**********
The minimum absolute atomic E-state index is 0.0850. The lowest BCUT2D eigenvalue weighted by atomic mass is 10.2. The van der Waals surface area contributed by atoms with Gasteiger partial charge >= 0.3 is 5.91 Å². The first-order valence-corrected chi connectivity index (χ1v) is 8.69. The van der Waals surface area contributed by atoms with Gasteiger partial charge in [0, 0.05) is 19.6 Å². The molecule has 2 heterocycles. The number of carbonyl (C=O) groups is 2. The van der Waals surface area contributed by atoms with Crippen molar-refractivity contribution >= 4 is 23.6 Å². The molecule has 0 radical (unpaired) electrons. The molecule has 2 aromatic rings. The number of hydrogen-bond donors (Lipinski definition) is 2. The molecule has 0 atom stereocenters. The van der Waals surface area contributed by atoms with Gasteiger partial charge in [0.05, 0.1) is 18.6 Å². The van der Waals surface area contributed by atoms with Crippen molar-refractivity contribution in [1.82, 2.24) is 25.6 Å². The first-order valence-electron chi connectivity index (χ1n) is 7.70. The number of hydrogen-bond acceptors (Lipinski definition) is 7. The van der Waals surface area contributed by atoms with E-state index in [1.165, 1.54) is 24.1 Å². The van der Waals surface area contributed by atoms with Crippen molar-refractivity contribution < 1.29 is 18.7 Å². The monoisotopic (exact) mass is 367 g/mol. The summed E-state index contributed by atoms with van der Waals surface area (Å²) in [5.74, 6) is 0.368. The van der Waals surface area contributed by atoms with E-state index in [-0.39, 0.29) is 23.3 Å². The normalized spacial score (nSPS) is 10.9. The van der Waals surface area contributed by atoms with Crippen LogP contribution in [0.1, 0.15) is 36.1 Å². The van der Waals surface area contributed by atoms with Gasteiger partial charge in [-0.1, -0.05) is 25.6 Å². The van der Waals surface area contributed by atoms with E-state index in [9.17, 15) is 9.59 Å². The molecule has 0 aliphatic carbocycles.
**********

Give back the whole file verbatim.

The minimum absolute atomic E-state index is 0.0850. The lowest BCUT2D eigenvalue weighted by atomic mass is 10.2. The van der Waals surface area contributed by atoms with Gasteiger partial charge >= 0.3 is 5.91 Å². The first-order valence-corrected chi connectivity index (χ1v) is 8.69. The van der Waals surface area contributed by atoms with Gasteiger partial charge in [0, 0.05) is 19.6 Å². The molecule has 2 heterocycles. The number of carbonyl (C=O) groups is 2. The van der Waals surface area contributed by atoms with Crippen molar-refractivity contribution >= 4 is 23.6 Å². The molecule has 0 radical (unpaired) electrons. The molecule has 2 aromatic rings. The number of hydrogen-bond donors (Lipinski definition) is 2. The molecule has 0 atom stereocenters. The van der Waals surface area contributed by atoms with Gasteiger partial charge in [0.05, 0.1) is 18.6 Å². The van der Waals surface area contributed by atoms with Crippen molar-refractivity contribution in [1.82, 2.24) is 25.6 Å². The first-order valence-electron chi connectivity index (χ1n) is 7.70. The number of hydrogen-bond acceptors (Lipinski definition) is 7. The van der Waals surface area contributed by atoms with E-state index in [1.165, 1.54) is 24.1 Å². The van der Waals surface area contributed by atoms with Crippen molar-refractivity contribution < 1.29 is 18.7 Å². The monoisotopic (exact) mass is 367 g/mol. The summed E-state index contributed by atoms with van der Waals surface area (Å²) in [5.74, 6) is 0.368. The van der Waals surface area contributed by atoms with E-state index in [-0.39, 0.29) is 23.3 Å². The normalized spacial score (nSPS) is 10.9. The van der Waals surface area contributed by atoms with Crippen LogP contribution in [0.1, 0.15) is 36.1 Å². The van der Waals surface area contributed by atoms with Gasteiger partial charge in [-0.1, -0.05) is 25.6 Å². The van der Waals surface area contributed by atoms with E-state index in [9.17, 15) is 9.59 Å². The molecule has 0 aliphatic carbocycles.